What are we as a psychiatric community to do with these findings and these federally imposed warnings, and how are we to respond to life and death safety concerns at the forefront of the public’s and our patients’ minds?
As clinicians, the first thing we would be well advised to do is to do nothing abruptly. Rash decisions made in the heat of the scary-side effect-moment are rarely warranted, and more likely to do harm than good (the sudden discontinuation of antidepressants being an especially concerning case in point). Similarly, we should not become frozen in inaction, awaiting the elusive definitive study to disprove this adverse effect or that: we should be cautious, thoughtful, vigilant and informed, but not withhold indicated treatment. We should take heed of current debates, and even if data are preliminary, incorporate their lessons into our daily practice: in the case of antidepressants, by being decisive–and never casual–about when to use them, and by monitoring explicitly and assertively for emerging suicidality; in the case of the stimulants, by monitoring heart rate, blood pressure and cardiovascular parameters routinely, by having a lower threshold to consult with our colleagues in pediatrics, internal medicine, or cardiology, and, especially in adult patients, by being attentive to medical comorbidity. Finally, we owe it to our patients to discuss with them our current thinking in each of these areas, so that families can become our partners in weighing the risks and benefits of each potential intervention.
Integral to our mission as clinicians is our charge as educators. We must inform the public and our patients about the very rare occurrence of the outcomes in question, about the probabilistic rather than deterministic nature of our science’s impressive figures, and about the similarity between the fine print of our drugs and all others in medicine (pain killers, anesthetics and antibiotics can also have dire consequences). We should provide reassurance that we are minding the shop and that certified bad apples are routinely taken out (liver-damaging pemoline and nefazodone come to mind). We should defuse, rather than stoke, our patients’ understandable ambivalence around psychotropics. In that capacity, all of our discussions should factor in one of the greatest risks: that of sitting by the sidelines doing nothing. And while not medicating is far from ‘doing nothing’ (as there is plenty more that we have to offer), withholding pharmacotherapy comes close to negligence for certain conditions awash in efficacy and safety data. The past decade clearly has shown potential problems associated with psychotropic use, but it has also provided research that demonstrates the tremendous burden of developmental psychopathology and the availability of effective interventions.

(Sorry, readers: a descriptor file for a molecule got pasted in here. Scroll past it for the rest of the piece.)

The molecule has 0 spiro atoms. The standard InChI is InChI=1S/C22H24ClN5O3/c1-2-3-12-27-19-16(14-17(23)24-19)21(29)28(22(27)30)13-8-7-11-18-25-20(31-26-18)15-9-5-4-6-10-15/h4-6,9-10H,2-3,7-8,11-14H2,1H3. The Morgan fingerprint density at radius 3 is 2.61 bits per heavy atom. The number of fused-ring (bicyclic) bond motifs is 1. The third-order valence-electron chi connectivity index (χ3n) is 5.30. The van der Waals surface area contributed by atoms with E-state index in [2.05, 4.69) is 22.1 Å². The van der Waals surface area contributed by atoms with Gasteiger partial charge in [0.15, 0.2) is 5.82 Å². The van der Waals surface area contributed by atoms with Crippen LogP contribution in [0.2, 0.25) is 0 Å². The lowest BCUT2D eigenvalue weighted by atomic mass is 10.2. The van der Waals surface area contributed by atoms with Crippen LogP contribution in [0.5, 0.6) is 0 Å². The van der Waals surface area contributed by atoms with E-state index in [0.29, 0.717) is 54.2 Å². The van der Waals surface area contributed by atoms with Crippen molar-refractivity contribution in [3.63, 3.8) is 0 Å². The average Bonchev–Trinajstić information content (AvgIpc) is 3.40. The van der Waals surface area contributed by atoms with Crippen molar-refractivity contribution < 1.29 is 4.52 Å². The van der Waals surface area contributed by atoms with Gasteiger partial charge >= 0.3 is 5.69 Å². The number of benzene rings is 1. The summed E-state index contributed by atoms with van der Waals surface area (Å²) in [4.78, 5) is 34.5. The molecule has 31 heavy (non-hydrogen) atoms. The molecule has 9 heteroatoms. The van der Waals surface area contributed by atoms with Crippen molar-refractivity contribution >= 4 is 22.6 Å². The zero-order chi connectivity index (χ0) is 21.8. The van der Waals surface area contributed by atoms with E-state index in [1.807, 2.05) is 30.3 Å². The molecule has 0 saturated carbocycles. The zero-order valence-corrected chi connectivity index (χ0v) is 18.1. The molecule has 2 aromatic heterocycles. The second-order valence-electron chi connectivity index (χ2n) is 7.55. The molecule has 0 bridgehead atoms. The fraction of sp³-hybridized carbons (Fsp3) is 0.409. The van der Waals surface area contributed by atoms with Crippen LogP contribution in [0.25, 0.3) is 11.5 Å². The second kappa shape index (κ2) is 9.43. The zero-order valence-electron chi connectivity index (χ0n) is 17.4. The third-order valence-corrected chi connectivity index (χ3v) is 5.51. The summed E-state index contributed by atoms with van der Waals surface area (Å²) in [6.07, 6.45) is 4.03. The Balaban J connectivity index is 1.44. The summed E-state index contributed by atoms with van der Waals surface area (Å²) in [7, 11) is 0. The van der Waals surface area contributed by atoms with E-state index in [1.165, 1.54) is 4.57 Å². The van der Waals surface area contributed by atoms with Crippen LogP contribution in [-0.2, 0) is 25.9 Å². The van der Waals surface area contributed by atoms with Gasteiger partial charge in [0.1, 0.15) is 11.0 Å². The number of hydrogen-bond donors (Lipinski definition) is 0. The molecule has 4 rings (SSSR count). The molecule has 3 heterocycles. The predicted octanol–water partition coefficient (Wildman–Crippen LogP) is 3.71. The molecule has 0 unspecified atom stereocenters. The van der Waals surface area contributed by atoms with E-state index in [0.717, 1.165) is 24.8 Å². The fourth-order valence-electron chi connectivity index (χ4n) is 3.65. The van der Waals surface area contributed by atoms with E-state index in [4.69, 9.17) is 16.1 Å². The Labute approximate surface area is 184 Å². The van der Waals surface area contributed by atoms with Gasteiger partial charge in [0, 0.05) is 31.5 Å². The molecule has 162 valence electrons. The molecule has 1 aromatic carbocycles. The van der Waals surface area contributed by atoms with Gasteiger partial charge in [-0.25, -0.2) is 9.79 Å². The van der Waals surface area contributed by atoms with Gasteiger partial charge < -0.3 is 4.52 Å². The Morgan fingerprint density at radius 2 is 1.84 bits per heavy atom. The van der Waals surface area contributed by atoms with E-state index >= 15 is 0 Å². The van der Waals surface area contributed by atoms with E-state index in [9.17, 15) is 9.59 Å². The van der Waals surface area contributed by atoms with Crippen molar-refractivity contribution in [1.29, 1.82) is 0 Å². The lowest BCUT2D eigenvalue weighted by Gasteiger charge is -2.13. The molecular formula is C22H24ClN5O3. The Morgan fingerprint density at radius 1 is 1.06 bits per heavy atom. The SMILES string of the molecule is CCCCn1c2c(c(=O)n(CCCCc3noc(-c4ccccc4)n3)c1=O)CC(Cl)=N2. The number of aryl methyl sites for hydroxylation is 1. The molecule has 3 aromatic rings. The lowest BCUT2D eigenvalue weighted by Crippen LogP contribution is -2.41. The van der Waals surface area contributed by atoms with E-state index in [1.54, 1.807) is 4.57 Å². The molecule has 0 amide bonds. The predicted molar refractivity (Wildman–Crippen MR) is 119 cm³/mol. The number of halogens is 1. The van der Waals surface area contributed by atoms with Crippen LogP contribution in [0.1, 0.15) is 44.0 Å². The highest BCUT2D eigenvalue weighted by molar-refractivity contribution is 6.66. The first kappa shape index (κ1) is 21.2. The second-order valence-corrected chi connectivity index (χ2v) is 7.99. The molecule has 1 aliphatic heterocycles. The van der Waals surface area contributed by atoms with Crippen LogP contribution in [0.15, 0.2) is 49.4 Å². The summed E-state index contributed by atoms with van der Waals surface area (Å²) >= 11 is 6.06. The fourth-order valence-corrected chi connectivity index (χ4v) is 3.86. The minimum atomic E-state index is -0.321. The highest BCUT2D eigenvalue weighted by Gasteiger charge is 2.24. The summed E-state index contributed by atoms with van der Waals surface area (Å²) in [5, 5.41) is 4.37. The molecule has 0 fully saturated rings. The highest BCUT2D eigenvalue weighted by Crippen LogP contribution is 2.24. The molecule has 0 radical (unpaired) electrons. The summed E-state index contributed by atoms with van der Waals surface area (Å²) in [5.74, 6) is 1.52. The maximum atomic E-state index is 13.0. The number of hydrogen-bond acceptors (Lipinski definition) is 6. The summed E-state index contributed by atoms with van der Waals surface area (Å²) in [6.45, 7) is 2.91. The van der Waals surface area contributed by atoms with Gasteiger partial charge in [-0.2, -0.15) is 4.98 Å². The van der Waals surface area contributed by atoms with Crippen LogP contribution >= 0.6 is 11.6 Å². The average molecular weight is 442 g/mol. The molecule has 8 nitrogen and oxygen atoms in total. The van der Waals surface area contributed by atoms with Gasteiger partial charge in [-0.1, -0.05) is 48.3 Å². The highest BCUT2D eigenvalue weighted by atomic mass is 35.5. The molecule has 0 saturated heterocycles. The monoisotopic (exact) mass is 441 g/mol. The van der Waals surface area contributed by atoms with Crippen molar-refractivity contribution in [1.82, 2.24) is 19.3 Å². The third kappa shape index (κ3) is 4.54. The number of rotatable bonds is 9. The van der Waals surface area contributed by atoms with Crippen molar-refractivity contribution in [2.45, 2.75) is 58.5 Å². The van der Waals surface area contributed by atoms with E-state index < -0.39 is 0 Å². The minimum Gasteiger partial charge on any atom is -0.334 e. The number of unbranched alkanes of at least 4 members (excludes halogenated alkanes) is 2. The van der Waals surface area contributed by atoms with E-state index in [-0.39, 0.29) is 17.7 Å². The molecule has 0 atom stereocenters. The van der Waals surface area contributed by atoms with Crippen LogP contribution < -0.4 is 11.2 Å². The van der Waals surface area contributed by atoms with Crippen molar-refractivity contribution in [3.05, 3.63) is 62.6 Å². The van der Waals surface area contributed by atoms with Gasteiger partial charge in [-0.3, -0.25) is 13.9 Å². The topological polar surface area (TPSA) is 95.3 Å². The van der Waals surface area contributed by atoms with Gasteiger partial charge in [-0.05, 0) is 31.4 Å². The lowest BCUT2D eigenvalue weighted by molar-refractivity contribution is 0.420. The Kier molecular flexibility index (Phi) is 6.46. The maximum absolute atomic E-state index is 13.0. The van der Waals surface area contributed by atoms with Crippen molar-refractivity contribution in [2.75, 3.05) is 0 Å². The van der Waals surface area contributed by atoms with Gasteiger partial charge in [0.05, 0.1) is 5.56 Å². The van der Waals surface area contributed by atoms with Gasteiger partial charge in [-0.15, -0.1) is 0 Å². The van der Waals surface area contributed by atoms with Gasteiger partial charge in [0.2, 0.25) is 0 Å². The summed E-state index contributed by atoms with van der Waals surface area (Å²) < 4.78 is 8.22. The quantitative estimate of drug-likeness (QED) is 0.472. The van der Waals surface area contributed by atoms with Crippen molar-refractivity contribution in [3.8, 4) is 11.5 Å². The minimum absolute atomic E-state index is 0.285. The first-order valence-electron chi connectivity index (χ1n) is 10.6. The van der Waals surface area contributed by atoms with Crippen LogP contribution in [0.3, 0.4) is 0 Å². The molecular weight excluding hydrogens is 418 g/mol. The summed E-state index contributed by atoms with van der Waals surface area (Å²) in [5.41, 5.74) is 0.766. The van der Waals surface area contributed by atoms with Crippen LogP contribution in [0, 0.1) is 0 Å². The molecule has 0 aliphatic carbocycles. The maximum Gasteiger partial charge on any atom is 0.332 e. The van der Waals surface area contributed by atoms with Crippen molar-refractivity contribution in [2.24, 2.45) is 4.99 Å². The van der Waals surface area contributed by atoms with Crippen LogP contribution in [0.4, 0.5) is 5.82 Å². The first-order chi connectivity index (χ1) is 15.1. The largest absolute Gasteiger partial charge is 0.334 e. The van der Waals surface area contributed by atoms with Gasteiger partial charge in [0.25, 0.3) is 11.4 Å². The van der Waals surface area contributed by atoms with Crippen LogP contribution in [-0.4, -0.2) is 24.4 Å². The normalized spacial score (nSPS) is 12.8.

Although the type and quality of data that the community of pediatric psychopharmacology researchers has amassed over the past decade is impressive, it remains limited. Some of its shortcomings have been well articulated before, including by one of this report’s authors (9, 10). As one example, the agenda in pediatric psychopharmacology remains reactive (among other things, to rare side effects and, dare I say, to black box warnings) rather than proactive (by advancing potentially novel mechanisms and compounds). As another, the priorities across academic centers, industry, and federal dependencies have not been sufficiently aligned to maximize impact in the service of suffering children (11).
To a community still struggling to make sense of heated controversies directly relevant to its widespread clinical practice, I propose even further items to add to its busy research agenda and stretched funding’s reach: As policy makers, informers and consumers, we need to better understand the impact of well-intended black box warnings and similar top-down advisories. Could they for example, perversely and at odds with their intended spirit, cause more harm than good by scaring a prescribing community away from antidepressants, and as a downstream consequence tip suicide rates upward once again? Pharmacoepidemiologists, psychopharmacologists and policy stakeholders could converge to provide empirically informed answers to these pressing questions–-and ideally before the next black box warning comes, as it surely will.
One wishes that the elegant pharmacoepidemiology showcased by Zuvekas et al. may be pushed even further in the coming years: not only by describing rates, but by addressing qualitative outcomes and consistency (or discrepancy) with evidence-based practices; in short, real-world outcomes. If such an agenda is overly ambitious at this time, one does at least wish that adult rates of usage could be addressed the next time around, as ADHD and stimulant use among grown ups appear to be here to stay.
Stimulating times we live in. May debates and controversies such as these help us do better by our patients. May we be wise and informed enough to light their paths without burning them along the way.